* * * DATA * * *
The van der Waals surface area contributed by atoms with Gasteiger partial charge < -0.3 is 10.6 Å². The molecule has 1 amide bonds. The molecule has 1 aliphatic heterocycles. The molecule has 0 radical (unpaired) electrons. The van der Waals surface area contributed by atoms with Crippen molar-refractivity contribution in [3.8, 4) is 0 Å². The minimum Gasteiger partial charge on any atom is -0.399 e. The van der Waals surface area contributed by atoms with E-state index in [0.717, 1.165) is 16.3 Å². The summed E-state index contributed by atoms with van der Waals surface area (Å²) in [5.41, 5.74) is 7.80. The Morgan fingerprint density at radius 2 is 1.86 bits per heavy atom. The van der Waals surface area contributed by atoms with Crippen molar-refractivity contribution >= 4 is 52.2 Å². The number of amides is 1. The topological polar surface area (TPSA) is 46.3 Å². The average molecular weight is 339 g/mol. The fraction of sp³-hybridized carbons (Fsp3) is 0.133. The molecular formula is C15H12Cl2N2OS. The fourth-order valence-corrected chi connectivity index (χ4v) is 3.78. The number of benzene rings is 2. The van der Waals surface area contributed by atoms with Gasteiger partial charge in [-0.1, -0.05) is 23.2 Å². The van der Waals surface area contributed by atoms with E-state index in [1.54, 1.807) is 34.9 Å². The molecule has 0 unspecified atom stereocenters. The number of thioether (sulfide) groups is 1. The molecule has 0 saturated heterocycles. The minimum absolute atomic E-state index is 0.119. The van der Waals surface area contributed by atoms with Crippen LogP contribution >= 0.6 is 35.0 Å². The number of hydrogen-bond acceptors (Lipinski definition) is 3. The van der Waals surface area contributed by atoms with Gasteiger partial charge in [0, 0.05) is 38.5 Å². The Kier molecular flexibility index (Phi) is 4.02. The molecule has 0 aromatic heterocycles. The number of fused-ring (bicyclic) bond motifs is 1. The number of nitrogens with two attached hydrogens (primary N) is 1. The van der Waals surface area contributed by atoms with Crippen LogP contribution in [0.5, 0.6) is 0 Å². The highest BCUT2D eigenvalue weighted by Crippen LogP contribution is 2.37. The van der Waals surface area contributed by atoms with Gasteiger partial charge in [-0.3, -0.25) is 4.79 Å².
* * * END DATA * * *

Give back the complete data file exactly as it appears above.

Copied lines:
The van der Waals surface area contributed by atoms with Gasteiger partial charge < -0.3 is 10.6 Å². The molecule has 1 amide bonds. The molecule has 1 aliphatic heterocycles. The molecule has 0 radical (unpaired) electrons. The van der Waals surface area contributed by atoms with Crippen molar-refractivity contribution in [3.8, 4) is 0 Å². The minimum Gasteiger partial charge on any atom is -0.399 e. The van der Waals surface area contributed by atoms with E-state index in [0.717, 1.165) is 16.3 Å². The summed E-state index contributed by atoms with van der Waals surface area (Å²) in [5.41, 5.74) is 7.80. The Morgan fingerprint density at radius 2 is 1.86 bits per heavy atom. The van der Waals surface area contributed by atoms with Crippen molar-refractivity contribution >= 4 is 52.2 Å². The number of amides is 1. The topological polar surface area (TPSA) is 46.3 Å². The average molecular weight is 339 g/mol. The fraction of sp³-hybridized carbons (Fsp3) is 0.133. The molecular formula is C15H12Cl2N2OS. The fourth-order valence-corrected chi connectivity index (χ4v) is 3.78. The number of benzene rings is 2. The van der Waals surface area contributed by atoms with Gasteiger partial charge in [-0.1, -0.05) is 23.2 Å². The van der Waals surface area contributed by atoms with E-state index in [1.54, 1.807) is 34.9 Å². The molecule has 0 unspecified atom stereocenters. The number of thioether (sulfide) groups is 1. The molecule has 0 saturated heterocycles. The minimum absolute atomic E-state index is 0.119. The van der Waals surface area contributed by atoms with Crippen LogP contribution >= 0.6 is 35.0 Å². The number of hydrogen-bond acceptors (Lipinski definition) is 3. The van der Waals surface area contributed by atoms with Gasteiger partial charge in [0, 0.05) is 38.5 Å². The Kier molecular flexibility index (Phi) is 4.02. The molecule has 0 aromatic heterocycles. The number of fused-ring (bicyclic) bond motifs is 1. The number of nitrogens with two attached hydrogens (primary N) is 1. The van der Waals surface area contributed by atoms with Crippen LogP contribution in [0.5, 0.6) is 0 Å². The highest BCUT2D eigenvalue weighted by Crippen LogP contribution is 2.37. The van der Waals surface area contributed by atoms with Gasteiger partial charge in [-0.3, -0.25) is 4.79 Å².